Walker Barnard grew up on an ashram outside the American mainstream, listening to Balinese monkey chants, classical Indian music and The Beatles White Album. His first experience of the funk came early on when his father, who was making music videos for Motown, brought him to hang on the set of the shoot for Rick James's Super Freak video.In the early nineties, Walker started playing the bass in a funk-rock band called Mobius Trip. The band recorded in Los Angeles with the Dust Brothers of Paul’s Boutique fame and then with Beastie Boys keyboardist Mark Nishita. Walker threw down on a range of projects—Including a Lemmy remix, and Vince Neil's solo record. From there Walker's journeys led him to Santa Fe, New Mexico where he continued to hone his bass playing and recording chops in a number of projects. It was in Santa Fe that Walker dove into the world of house and techno.On re-emerging from the depths of the sweaty dance floor of his first warehouse party he knew that his funk was electronic. At this moment he began his mission to transpose the soul and depth of his live music experience onto the realms of house and techno.While living in a teepee outside Santa Fe, Walker got a call from a friend in NYC who was looking for a producer engineer to come work at a downtown manhattan hip hop studio. He thought that sounded pretty good, so with fifty dollars in his pocket boarded a plane bound for New York ready for the next chapter.The studio turned out to be the epicenter of independent hip hop in NYC. Walker spent the next two years working with a long list of artists such as Company Flow, Saul Williams, Mike Ladd, Rob Sonic, Mos Def, Cannibal Ox and countless others.?During this time, Walker also worked closely with producer and engineer Mike "Tweakin" Rogers, who engineered Deee-Lite's first record, as well as countless classic Chicago and New York house releases.In 1998 Walker produced "1972" with Saul Williams for the Ninja Tune imprint Big Dada. It was also at this time that Walker met and began collaborating with Jaymz Nylon on a string of house records for such labels as Nitegrooves and Dirty Loop/3 to 5.The late nineties in New York was a heady time where live and electronic music was constantly brewing together in clubs and hole-in-the-wall bars across the city. Walker himself was immersed deep in this bubbling boullabaise, playing bass and live electronics in lofts parties, warehouses, bars and clubs all over the city and East coast.By 2000, the bubble was beginning to burst and Walker began seriously longing for the open skies and high mountains of New Mexico. He decided to follow his heart and so moved back to Santa Fe, where he began the serious study of recording and mixing music and in 2004 designed and opened his own recording studio to facilitate the production philosophy he had developed through his previous decade of experience. During the next four years, he produces and engineered numerous records, including the 2006 Grammy winning album "Sacred Ground".Walker’s studio eventually became the home base for the small but incredibly fertile dance music scene in Santa Fe. Along with his partner, Sylvie Forêt and a family of like-minded musicos, Walker threw epic open air parties in exotic locations, inviting artists such as Bruno Pronsato, Bodycode, Lee Curtiss, and Mikael Stavöstrand. Walker also played live sets all over the West Coast, from the Decibel Festival in Seattle to Burning Man and numerous West Coast clubs and festivals.In 2008 Walker relocated to Berlin where he began to release music with his friend Patrik Skoog, aka Agaric, on We Are, and on Produkt Schallplatten, with the likes of Santos Resiak, Alland Byallo and Sebastian Herre. In February 2010, Walker completed a techno rite-of-passage with the release of "The Discoball Miner" ep on Unfoundsound, which has been played by the likes of Jeremy P. Caulfield, Mark Henning and Ed Davenport.You can catch Walker's live sets in Berlin at Bar 25, Arena and Farbfernseher.As well as in Vienna at the notorious Pratersauna and a residency at the new and amazing K&K Monarchy parties.2010 will continue to be a busy year for Walker, with the release of his Mule the B3 EP on District of Corruption which was reviewed in the June issue of De:Bug and already blowing up dance floors in Berlin and beyond.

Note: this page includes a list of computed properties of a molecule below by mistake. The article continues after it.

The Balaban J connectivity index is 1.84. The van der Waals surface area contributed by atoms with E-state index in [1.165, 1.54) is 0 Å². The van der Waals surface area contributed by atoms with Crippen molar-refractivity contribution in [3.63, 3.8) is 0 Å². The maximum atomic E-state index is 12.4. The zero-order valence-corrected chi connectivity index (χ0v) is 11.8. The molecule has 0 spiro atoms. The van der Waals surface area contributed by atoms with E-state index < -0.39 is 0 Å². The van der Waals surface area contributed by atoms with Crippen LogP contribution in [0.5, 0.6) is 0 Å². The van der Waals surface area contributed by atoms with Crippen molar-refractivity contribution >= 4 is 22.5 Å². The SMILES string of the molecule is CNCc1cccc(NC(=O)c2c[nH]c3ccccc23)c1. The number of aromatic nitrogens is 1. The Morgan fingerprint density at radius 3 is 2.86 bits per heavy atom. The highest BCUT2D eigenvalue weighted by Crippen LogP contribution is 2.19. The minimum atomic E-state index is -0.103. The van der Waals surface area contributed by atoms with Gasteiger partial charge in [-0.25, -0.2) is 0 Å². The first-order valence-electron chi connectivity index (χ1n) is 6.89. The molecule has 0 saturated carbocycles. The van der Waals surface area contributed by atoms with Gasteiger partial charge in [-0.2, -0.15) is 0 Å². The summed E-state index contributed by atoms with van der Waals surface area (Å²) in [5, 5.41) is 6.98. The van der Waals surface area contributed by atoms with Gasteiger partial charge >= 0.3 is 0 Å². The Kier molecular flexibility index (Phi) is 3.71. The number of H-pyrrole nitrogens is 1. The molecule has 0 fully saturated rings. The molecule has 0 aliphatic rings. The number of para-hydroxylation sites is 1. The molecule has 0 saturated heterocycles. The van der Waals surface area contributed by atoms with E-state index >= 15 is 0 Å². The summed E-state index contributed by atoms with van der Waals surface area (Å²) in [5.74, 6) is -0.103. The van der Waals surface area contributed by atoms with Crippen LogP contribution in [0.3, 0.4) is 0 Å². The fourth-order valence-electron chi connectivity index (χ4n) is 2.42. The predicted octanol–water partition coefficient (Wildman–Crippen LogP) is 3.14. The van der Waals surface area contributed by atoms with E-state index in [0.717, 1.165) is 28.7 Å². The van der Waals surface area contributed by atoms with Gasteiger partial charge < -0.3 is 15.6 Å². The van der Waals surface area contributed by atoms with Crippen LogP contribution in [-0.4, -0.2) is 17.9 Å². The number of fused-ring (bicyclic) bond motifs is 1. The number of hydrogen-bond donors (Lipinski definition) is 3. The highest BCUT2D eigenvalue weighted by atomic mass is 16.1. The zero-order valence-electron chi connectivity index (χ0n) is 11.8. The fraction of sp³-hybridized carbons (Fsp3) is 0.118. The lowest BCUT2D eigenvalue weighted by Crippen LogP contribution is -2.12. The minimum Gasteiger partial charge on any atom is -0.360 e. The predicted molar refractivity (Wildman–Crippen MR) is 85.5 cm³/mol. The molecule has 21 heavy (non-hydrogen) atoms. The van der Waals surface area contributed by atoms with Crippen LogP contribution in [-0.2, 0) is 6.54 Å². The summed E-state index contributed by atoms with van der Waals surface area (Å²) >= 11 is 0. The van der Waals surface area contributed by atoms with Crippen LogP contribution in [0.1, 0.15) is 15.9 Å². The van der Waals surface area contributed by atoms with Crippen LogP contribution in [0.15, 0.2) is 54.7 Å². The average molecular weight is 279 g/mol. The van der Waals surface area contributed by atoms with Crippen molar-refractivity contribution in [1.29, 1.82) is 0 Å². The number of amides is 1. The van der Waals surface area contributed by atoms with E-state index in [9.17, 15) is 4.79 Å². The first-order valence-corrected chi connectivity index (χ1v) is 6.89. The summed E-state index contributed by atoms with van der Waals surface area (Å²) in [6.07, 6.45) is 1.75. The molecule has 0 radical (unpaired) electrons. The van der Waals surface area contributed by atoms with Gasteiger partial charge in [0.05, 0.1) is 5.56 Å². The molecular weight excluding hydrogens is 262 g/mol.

Artist: Emerson Todd & Walker BarnardTittle: Noice!
Rls date: 11.07.2012
Genre: Tech House, Minimal, Techno